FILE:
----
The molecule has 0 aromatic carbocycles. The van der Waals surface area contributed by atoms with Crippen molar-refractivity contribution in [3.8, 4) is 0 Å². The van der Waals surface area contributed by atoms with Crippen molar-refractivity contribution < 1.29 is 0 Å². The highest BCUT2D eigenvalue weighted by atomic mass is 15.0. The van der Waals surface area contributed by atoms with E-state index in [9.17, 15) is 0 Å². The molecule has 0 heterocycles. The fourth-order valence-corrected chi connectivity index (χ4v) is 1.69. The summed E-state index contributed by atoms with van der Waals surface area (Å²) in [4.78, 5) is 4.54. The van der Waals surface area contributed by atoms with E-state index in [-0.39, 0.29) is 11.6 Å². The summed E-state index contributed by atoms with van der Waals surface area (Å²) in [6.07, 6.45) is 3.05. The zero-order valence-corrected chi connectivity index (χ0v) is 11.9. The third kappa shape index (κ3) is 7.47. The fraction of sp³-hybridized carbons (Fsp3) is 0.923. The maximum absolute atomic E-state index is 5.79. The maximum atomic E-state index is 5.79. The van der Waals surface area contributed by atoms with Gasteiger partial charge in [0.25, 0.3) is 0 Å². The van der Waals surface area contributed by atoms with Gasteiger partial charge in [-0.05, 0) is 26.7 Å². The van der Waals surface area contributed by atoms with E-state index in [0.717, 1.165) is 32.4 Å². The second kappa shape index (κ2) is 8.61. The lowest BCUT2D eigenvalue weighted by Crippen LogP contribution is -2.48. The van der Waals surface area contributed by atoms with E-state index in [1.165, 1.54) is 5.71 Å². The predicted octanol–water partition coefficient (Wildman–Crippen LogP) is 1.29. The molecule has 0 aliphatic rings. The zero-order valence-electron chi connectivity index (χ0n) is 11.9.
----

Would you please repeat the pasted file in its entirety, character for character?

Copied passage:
The molecule has 0 aromatic carbocycles. The van der Waals surface area contributed by atoms with Crippen molar-refractivity contribution in [3.8, 4) is 0 Å². The van der Waals surface area contributed by atoms with Crippen molar-refractivity contribution < 1.29 is 0 Å². The highest BCUT2D eigenvalue weighted by atomic mass is 15.0. The van der Waals surface area contributed by atoms with E-state index in [9.17, 15) is 0 Å². The molecule has 0 heterocycles. The fourth-order valence-corrected chi connectivity index (χ4v) is 1.69. The summed E-state index contributed by atoms with van der Waals surface area (Å²) in [4.78, 5) is 4.54. The van der Waals surface area contributed by atoms with E-state index in [-0.39, 0.29) is 11.6 Å². The summed E-state index contributed by atoms with van der Waals surface area (Å²) in [6.07, 6.45) is 3.05. The zero-order valence-corrected chi connectivity index (χ0v) is 11.9. The third kappa shape index (κ3) is 7.47. The fraction of sp³-hybridized carbons (Fsp3) is 0.923. The maximum absolute atomic E-state index is 5.79. The maximum atomic E-state index is 5.79. The van der Waals surface area contributed by atoms with Gasteiger partial charge in [0.25, 0.3) is 0 Å². The van der Waals surface area contributed by atoms with Gasteiger partial charge in [-0.05, 0) is 26.7 Å². The van der Waals surface area contributed by atoms with E-state index in [0.717, 1.165) is 32.4 Å². The second kappa shape index (κ2) is 8.61. The lowest BCUT2D eigenvalue weighted by Crippen LogP contribution is -2.48. The van der Waals surface area contributed by atoms with E-state index in [1.165, 1.54) is 5.71 Å². The predicted octanol–water partition coefficient (Wildman–Crippen LogP) is 1.29. The molecule has 0 aliphatic rings. The zero-order valence-electron chi connectivity index (χ0n) is 11.9.